Thanks so much for sharing this amazing collaborative work. I’m wondering if you’d be willing to share its origin story? What were the sparks or dialogues that gave it life?

Jennifer – Thanks for these great thoughts; yes addressing the crises of language is very different from the conversations we were having about Ed Abbey, the west and so on, way back when, this work addressing perhaps more a crisis of language. Let’s be in touch!

Thanks so much for your questions – the origins of the material come through several other works on the Delaware (including Estuary, Toxi•City: A Climate Change Narrative) which involved both scholarly research and observational research and filming on kayak and through long, repeated walks. But also as per origins, past works on disruptions to the narrative forms of addressing climate, extinction and migration (Penelope, Catastrophe Trilogy) and several collaborations with Nick Montfort on technology and language (Currency, Fathoms, Three Rails Live). Those were some of the internal dialogs.

What were the logistics to get this project got off the ground? Particularly, I’m curious about funding sources and the amount of technical expertise that it ultimately required? This seems like the kind of digital project that many of us may want to pursue at our institutions, but the technical aspects of VR also seem a bit daunting!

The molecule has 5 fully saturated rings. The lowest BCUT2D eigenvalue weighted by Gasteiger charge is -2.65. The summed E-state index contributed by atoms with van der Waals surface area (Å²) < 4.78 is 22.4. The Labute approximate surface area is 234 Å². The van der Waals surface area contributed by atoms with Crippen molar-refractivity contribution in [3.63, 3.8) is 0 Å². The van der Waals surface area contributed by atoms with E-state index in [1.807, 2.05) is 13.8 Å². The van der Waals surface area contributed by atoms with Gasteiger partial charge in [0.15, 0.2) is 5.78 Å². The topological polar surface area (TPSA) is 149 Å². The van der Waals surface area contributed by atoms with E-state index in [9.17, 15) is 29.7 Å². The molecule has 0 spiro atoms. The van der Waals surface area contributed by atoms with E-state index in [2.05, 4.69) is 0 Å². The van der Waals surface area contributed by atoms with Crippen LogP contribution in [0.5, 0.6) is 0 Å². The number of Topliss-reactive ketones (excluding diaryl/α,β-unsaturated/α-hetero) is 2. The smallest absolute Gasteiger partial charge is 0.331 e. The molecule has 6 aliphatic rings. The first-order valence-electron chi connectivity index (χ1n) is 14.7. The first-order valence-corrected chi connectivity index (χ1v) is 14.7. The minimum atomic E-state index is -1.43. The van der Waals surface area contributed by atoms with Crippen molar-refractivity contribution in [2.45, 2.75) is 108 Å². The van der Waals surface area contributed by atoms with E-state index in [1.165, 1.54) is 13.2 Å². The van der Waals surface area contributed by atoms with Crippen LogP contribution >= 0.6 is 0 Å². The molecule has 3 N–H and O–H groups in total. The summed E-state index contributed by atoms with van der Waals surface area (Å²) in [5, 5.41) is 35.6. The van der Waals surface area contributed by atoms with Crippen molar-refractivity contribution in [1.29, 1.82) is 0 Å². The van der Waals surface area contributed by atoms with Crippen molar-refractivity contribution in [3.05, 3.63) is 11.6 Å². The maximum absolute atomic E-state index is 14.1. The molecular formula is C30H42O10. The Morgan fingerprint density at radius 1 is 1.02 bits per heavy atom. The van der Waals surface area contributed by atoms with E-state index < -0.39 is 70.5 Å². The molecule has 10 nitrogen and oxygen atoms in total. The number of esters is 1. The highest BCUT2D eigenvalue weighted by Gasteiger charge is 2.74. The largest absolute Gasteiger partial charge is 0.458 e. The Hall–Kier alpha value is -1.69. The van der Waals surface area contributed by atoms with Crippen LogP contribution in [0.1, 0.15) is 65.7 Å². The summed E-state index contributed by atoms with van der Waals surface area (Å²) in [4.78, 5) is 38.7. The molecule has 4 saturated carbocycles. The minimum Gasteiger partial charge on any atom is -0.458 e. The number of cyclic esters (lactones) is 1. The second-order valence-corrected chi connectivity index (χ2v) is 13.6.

Hayley, thanks for your comments. If technical aspects of VR also seem a bit daunting I suggest collaboration with filmmakers/artists in your institution; collaboration has so many benefits. The final stages were completed with a lovey residency through PPEH at Penn. VR itself is not expensive at all, that is cameras and software are inexpensive and available on many campuses, and in this case the evolution was slow developing aspects of the research and approach over the past 8 years.

I watched the film version in the Gallery and then this talk. One of the things in the film that struck me was the use of “some” — aside some flow, aside some gush, aside some ebb. So I wondered about the “some” here. It could mean an indeterminate thing (“some shoreline”, “some river” but we don’t know which) or it could be interpreted as people (“some people”) who ebb, gush, flow. Or even “some ideas” which ebb, gush, flow. As I was contemplating this, in the talk I was struck by the lack of the specificity of the “we” — it was “we” who are implicated and “we” who need to build consensus. To me the “some” and the “we” need to be teased out more. Who are the “some” and the “we”?